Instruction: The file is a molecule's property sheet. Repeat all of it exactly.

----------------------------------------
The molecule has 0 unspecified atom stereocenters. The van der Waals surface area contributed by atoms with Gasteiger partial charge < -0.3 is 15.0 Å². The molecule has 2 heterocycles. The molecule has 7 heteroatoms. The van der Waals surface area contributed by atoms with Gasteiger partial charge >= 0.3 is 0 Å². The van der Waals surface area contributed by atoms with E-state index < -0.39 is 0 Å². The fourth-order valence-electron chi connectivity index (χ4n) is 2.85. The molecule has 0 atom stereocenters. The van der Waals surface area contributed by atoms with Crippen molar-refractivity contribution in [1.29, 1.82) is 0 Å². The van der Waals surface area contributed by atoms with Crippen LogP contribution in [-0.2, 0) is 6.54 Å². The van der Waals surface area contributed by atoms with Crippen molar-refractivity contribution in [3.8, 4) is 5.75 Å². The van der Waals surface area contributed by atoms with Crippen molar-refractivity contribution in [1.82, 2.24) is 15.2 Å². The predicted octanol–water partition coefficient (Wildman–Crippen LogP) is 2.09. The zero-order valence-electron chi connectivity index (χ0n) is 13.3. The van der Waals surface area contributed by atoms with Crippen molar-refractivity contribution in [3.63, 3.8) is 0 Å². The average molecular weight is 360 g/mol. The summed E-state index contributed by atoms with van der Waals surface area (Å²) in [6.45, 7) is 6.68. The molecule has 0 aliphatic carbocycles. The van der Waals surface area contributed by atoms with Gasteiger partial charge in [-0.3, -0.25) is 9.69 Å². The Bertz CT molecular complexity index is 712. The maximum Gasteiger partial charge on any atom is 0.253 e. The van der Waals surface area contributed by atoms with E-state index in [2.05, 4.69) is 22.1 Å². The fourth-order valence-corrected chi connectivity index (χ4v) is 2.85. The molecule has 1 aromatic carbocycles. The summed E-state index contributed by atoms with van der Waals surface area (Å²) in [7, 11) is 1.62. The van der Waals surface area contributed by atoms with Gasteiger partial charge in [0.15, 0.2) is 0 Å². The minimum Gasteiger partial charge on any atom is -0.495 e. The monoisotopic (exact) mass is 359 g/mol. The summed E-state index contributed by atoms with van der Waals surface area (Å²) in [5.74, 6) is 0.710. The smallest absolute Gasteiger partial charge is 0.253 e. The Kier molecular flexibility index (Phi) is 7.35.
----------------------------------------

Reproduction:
The molecule has 0 unspecified atom stereocenters. The van der Waals surface area contributed by atoms with Gasteiger partial charge < -0.3 is 15.0 Å². The molecule has 2 heterocycles. The molecule has 7 heteroatoms. The van der Waals surface area contributed by atoms with Gasteiger partial charge >= 0.3 is 0 Å². The van der Waals surface area contributed by atoms with E-state index < -0.39 is 0 Å². The fourth-order valence-electron chi connectivity index (χ4n) is 2.85. The molecule has 0 atom stereocenters. The van der Waals surface area contributed by atoms with Crippen molar-refractivity contribution in [1.29, 1.82) is 0 Å². The van der Waals surface area contributed by atoms with Crippen LogP contribution in [-0.2, 0) is 6.54 Å². The van der Waals surface area contributed by atoms with Crippen molar-refractivity contribution in [3.8, 4) is 5.75 Å². The van der Waals surface area contributed by atoms with Crippen molar-refractivity contribution in [1.82, 2.24) is 15.2 Å². The predicted octanol–water partition coefficient (Wildman–Crippen LogP) is 2.09. The zero-order valence-electron chi connectivity index (χ0n) is 13.3. The van der Waals surface area contributed by atoms with Crippen molar-refractivity contribution in [3.63, 3.8) is 0 Å². The average molecular weight is 360 g/mol. The summed E-state index contributed by atoms with van der Waals surface area (Å²) in [6.45, 7) is 6.68. The molecule has 0 aliphatic carbocycles. The van der Waals surface area contributed by atoms with Gasteiger partial charge in [-0.3, -0.25) is 9.69 Å². The Bertz CT molecular complexity index is 712. The maximum Gasteiger partial charge on any atom is 0.253 e. The van der Waals surface area contributed by atoms with E-state index in [2.05, 4.69) is 22.1 Å². The fourth-order valence-corrected chi connectivity index (χ4v) is 2.85. The molecule has 1 aromatic carbocycles. The summed E-state index contributed by atoms with van der Waals surface area (Å²) in [7, 11) is 1.62. The van der Waals surface area contributed by atoms with Gasteiger partial charge in [0.15, 0.2) is 0 Å². The minimum Gasteiger partial charge on any atom is -0.495 e. The monoisotopic (exact) mass is 359 g/mol. The summed E-state index contributed by atoms with van der Waals surface area (Å²) in [5.74, 6) is 0.710. The smallest absolute Gasteiger partial charge is 0.253 e. The Kier molecular flexibility index (Phi) is 7.35.